the column of lasting insignificance...
from the archives…
THE NEWEST LITHIUM-ION batteries, stronger and longer-lasting than earlier storage cells, are already the hottest thing in electronics and now auto-makers are hoping they might suit a new wave of electric cars and trucks (of which there at present 700,000 on the roads). The problem, which has long been trying to equip vehicles with less-clunky, huge batteries, now shifts to how to make lithium-ion batteries--commonly used in cell phones and laptops--big enough and durable enough to service automobiles. “The standard for what is acceptable (in electronic devices) is completely different” says GM vp Bob Lutz, “but I think it can be done”.
IN THIS YEAR, the 70th anniversary of Margaret Mitchell winning the Pulitzer Prize for Gone With the Wind, Hutchison has announced the future publication by Donald Spoto of a “biography” of the book (which still sells 250,000 copies a year) and film and all those associated with it. Spoto, the author of biographies about Hitchcock, Olivier and Hepburn, describes GWTW as “a great work that straddles the fence of entertainment and great literature” and says his own book, Tomorrow Is Another Day, will cover the years between Mitchell’s birth in 1900 and the film’s premiere 40 years later.
IF THE SUBJECT of religion is always good for an argument, consider the possibilities when Michel Onfrey’s book is published next month. It’s called In Defense of Atheism: the case against Christianity, Judaism and Islam and is described by publishers Serpents Tail as “an explosive critique of the monotheistic religions….. which asserts that Christianity, Islam and Judaism exhibit the same hatred of women, reason, the body, passions”.
BUDDHIST MONKS ON Malaysia’s Penang Island are having a bad time with the stinging fire ants that have overrun their Hong Hock See Temple. Forbidden to kill any living creatures by their religion, they unsuccessfully tried to relocate the pests outside by means of a vacuum cleaner. So if anybody has a solution, says Bro. Boon Keng, please call him at 60/04-338-0503.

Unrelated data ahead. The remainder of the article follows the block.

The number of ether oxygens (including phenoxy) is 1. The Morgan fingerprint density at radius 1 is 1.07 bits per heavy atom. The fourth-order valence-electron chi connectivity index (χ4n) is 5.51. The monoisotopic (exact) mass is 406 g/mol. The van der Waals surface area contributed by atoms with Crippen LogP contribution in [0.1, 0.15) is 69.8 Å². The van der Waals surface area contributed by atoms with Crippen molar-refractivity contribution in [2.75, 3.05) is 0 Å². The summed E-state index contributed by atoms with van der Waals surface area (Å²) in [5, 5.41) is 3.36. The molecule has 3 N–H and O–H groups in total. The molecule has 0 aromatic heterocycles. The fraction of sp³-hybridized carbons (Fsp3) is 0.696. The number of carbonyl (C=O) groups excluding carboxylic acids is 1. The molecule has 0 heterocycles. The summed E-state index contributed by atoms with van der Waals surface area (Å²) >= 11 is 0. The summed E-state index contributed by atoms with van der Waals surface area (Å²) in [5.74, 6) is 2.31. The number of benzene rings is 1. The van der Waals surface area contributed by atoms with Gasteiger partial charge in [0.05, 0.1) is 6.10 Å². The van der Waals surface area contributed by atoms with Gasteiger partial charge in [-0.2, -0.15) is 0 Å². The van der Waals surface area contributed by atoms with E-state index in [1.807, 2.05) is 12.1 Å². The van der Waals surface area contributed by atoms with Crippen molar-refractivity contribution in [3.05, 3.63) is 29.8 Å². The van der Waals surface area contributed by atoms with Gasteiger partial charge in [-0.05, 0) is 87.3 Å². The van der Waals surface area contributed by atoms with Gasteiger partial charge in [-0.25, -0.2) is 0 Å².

BECAUSE ENGLAND HAS been seen as a “divorce-friendly” jurisdiction for women, estranged wives have been flocking there to sunder their relationships. ”While other European countries expect women to return to work and support themselves after the breakdown of a marriage…it has become normal (in England) for women to lay claim to all the assets their husbands have brought to the marriage and even future earnings, as well as being supported by them for the rest of their lives”. But this may be about to change when the European Commission discusses ways to seek common ground over what has been referred to as the “divorce minefield”. British minister Harriet Harman will attend EC meetings in Brussels. “It is important that family justice works across different countries” she has declared.
IN AN ERA WHEN a haircut can cost $800 (which is what some New York stylists charge) it’s probably no surprise that “a new wave of itinerant hairdressers” have emerged, says the New York Observer. Some operate on an outcall basis, others work out of their basements or kitchens. “We can drink beers and watch reality TV while I cut” says Shannon Detrow. “It might take a little longer but it’s way more intimate”. And the cost? “I always say, ‘give me what you want’.